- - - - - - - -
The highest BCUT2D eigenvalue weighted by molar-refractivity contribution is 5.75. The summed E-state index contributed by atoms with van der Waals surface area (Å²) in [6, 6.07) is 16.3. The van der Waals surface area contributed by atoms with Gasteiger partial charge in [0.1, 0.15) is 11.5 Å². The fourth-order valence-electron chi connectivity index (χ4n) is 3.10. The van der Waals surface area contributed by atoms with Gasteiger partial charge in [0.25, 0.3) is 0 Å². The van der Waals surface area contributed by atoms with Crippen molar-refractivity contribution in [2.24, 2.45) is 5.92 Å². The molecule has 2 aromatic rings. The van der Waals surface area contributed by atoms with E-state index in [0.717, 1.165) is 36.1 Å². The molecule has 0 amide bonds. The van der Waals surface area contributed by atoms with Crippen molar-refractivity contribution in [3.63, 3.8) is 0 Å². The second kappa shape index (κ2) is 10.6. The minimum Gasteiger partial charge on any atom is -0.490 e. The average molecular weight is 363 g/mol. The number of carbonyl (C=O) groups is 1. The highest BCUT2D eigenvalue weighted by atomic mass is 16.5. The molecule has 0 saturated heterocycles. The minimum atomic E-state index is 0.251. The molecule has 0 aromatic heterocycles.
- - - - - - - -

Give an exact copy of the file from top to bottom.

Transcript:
The highest BCUT2D eigenvalue weighted by molar-refractivity contribution is 5.75. The summed E-state index contributed by atoms with van der Waals surface area (Å²) in [6, 6.07) is 16.3. The van der Waals surface area contributed by atoms with Gasteiger partial charge in [0.1, 0.15) is 11.5 Å². The fourth-order valence-electron chi connectivity index (χ4n) is 3.10. The van der Waals surface area contributed by atoms with Gasteiger partial charge in [0.25, 0.3) is 0 Å². The van der Waals surface area contributed by atoms with Crippen molar-refractivity contribution in [2.24, 2.45) is 5.92 Å². The molecule has 2 aromatic rings. The van der Waals surface area contributed by atoms with E-state index in [0.717, 1.165) is 36.1 Å². The molecule has 0 amide bonds. The van der Waals surface area contributed by atoms with Crippen molar-refractivity contribution in [3.63, 3.8) is 0 Å². The second kappa shape index (κ2) is 10.6. The minimum Gasteiger partial charge on any atom is -0.490 e. The average molecular weight is 363 g/mol. The number of carbonyl (C=O) groups is 1. The highest BCUT2D eigenvalue weighted by atomic mass is 16.5. The molecule has 0 saturated heterocycles. The minimum atomic E-state index is 0.251. The molecule has 0 aromatic heterocycles.